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This article focuses on the informal networks that relate to the functionality of any organization. The article is jointly authored by two management experts and it seeks to identify the various parts of an informal network. According to the authors, the key figures in an informal network include central connectors, boundary spanners, information brokers, and peripheral specialists (Cross and Prusak 104). Each of these individuals plays an important part in an organization’s informal network, and executives must recognize them. Having an idea of the informal social-network maps that influence businesses makes it possible for senior managers to make important decisions. This essay is a critical analysis of the article on informal social networks that drive an organization.
This article forwards several important theories in regards to management and informal social networks. First, the authors reiterate the role of the central connector in an informal network. According to the authors, it is easy to ignore and overlook the role of the central connector but this ‘go-to-person’ makes immense contributions to an organization. The boundary spanner is the person who provides a link between various small informal networks. The boundary spanner is almost similar to an information broker, but his/her role relies more on active connections. On the other hand, an information broker is often strategically placed. The authors also take note of the silent and crucial peripheral specialists who act as experts in an organization.
The authors of this article paint a vivid picture of the informal networks that are important to an organization. It is important to note that these informal networks are punctuated by various personalities. Before reading this article, I was not familiar with the ‘invisible’ networking roles that are present within an organization. For instance, the role of the central connector usually features an individual who ‘can get things’.
Consequently, senior executives and junior employees often rely on central connectors on various occasions. Using the analogy that is outlined by the authors of this article, in a typical office setting a central connector would be the person who is regularly interrupted. The interruptions would be characterized by senior executives seeking the connector’s assistance in resolving scenarios and junior employees seeking important contacts from the connector.
The authors of this article do not dwell on the complications that accompany the institution of the central connector. The role of the central connector is complicated by the fact that these individuals can appear to be less productive than the other employees. It is hard to measure the efforts of a connector using the standard performance indicators. Consequently, some central connectors can appear as non-performers when they are compared to their fellow employees.
Another pertinent issue that is raised by the authors concerns the role of the peripheral specialists. According to the article, a peripheral specialist is a virtual outsider whose input to the organization can threaten the institution of the executive. The article notes that peripheral specialists lack interest in the informal networks that dominate an organization. Consequently, executives who lack the understanding of the peripheral specialists often collide with these individuals. This revelation is quite important especially in an age where individual expertise and exceptional talents are in high demand.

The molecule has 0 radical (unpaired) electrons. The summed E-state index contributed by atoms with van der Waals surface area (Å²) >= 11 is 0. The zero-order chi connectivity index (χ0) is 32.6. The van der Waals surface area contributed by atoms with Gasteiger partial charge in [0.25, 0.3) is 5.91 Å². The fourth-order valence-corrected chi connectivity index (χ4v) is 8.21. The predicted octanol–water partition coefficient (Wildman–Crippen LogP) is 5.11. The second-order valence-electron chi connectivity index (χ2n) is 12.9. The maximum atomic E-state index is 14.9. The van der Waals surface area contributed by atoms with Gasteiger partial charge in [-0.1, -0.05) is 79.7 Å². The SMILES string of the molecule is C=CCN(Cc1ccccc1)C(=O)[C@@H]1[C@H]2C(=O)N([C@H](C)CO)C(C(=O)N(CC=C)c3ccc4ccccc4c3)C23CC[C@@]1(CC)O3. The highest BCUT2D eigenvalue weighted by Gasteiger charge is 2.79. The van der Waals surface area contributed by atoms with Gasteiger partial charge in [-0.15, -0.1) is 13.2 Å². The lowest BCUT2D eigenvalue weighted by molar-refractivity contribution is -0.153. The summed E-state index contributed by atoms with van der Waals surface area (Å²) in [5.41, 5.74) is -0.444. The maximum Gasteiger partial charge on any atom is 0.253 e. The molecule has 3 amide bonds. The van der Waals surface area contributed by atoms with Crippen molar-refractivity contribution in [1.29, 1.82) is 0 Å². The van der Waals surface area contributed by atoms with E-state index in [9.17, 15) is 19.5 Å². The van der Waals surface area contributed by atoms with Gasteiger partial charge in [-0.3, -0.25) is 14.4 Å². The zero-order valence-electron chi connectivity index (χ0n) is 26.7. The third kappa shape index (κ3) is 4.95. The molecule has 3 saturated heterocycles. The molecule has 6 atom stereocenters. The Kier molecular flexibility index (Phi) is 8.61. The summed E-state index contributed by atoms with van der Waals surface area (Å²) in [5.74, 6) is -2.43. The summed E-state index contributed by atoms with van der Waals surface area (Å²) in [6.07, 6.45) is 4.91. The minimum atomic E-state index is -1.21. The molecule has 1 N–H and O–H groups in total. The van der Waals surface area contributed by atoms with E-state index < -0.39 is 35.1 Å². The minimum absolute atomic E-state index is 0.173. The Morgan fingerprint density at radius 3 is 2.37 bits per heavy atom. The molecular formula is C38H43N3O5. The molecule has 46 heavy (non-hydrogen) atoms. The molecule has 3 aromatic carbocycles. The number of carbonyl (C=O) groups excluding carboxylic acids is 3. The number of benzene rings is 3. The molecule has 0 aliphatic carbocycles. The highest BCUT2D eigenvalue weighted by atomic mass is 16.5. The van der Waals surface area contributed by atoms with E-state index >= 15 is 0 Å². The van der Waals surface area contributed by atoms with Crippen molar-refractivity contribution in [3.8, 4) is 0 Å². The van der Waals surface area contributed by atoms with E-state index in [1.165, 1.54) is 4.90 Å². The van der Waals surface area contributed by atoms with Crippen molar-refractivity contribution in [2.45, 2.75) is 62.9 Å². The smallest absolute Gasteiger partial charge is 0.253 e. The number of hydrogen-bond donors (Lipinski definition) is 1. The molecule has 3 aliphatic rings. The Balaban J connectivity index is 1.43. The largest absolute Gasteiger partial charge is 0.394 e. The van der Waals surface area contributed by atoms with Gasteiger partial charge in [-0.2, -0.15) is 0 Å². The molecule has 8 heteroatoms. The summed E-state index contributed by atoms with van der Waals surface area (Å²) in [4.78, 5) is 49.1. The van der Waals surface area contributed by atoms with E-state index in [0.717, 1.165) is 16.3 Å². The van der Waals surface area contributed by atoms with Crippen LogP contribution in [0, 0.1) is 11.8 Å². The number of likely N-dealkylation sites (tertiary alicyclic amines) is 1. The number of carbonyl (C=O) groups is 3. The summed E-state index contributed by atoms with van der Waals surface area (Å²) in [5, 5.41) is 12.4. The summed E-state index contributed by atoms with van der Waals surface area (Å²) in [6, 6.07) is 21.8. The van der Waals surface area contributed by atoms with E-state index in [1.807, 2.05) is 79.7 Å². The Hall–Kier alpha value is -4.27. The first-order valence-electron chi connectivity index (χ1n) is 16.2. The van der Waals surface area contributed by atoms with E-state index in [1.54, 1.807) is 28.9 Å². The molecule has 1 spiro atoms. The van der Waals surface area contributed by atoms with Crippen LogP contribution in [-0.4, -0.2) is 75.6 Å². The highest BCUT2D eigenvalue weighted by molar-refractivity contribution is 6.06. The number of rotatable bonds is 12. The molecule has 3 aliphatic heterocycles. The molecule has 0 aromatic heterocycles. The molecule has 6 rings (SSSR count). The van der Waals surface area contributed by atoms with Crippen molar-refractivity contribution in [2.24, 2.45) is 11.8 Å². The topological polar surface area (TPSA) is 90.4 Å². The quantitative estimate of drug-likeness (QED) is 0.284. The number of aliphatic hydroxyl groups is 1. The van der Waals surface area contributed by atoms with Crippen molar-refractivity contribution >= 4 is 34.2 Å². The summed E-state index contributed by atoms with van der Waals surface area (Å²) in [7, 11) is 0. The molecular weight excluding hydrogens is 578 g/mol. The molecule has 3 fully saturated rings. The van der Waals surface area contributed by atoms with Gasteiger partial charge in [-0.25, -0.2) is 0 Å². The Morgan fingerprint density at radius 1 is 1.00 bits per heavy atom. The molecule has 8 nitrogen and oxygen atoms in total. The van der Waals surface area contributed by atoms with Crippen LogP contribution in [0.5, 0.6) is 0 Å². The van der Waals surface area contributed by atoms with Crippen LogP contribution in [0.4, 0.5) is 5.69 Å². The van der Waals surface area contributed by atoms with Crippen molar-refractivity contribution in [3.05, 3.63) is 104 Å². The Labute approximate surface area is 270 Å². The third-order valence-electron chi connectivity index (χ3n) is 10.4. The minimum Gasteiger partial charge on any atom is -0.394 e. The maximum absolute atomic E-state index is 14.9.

Nowadays organizations are making strenuous efforts to attract and retain exceptional talent in their organizations. Therefore, peripheral specialists who were traditionally considered to be ‘unemployable’ are vital components of modern organizations. It is up to organizations to identify their peripheral specialists and utilize them accordingly.
The authors of this article overstated the role of logical social network analysis. In my view, a social network is mostly an arbitrary by-product of any good management. Even though it is important to note the vital components of an informal network, dwelling too much on its specifics can be counter-productive. For example, it would be a great mistake to identify and single out the central connector in any organization. When other employees realize the overstated role of a central connector, they might neglect their networking efforts and thereby rely on the identified personality. On the other hand, a central connector might feel the pressure of being the pillar of an informal network and thereby take to pre-emptying personal connections. Overall, informal networks are supposed to happen naturally and they should not be implementable points of action.
The assertions that have been made in this article can be implemented in various managerial roles. For instance, a manager’s post can be defined using the analogy of a boundary spanner. A boundary spanner is important to an organization because he/she has expansive insights into various informal networks. On the other hand, an organization can enrich the role of a boundary spanner by constantly transferring such an individual from one post to another. Every organization should have a manager who can traverse all the organization’s boundaries (Robbins and Judge 67). Consequently, a boundary spanner can have a harmonizing effect on an organization because ideas can travel through him/her. The authors of this article also do a great job of explaining their assertions using basic language and examples.
Cross, Rob, and Laurence Prusak. “The people who make organizations go-or stop.” Harvard Business Review 80.6 (2002): 104-112. Print.
Robbins, Stephen P., and Timothy Judge. Organisational behavior, Sydney, Australia: Pearson Higher Education, 2013. Print.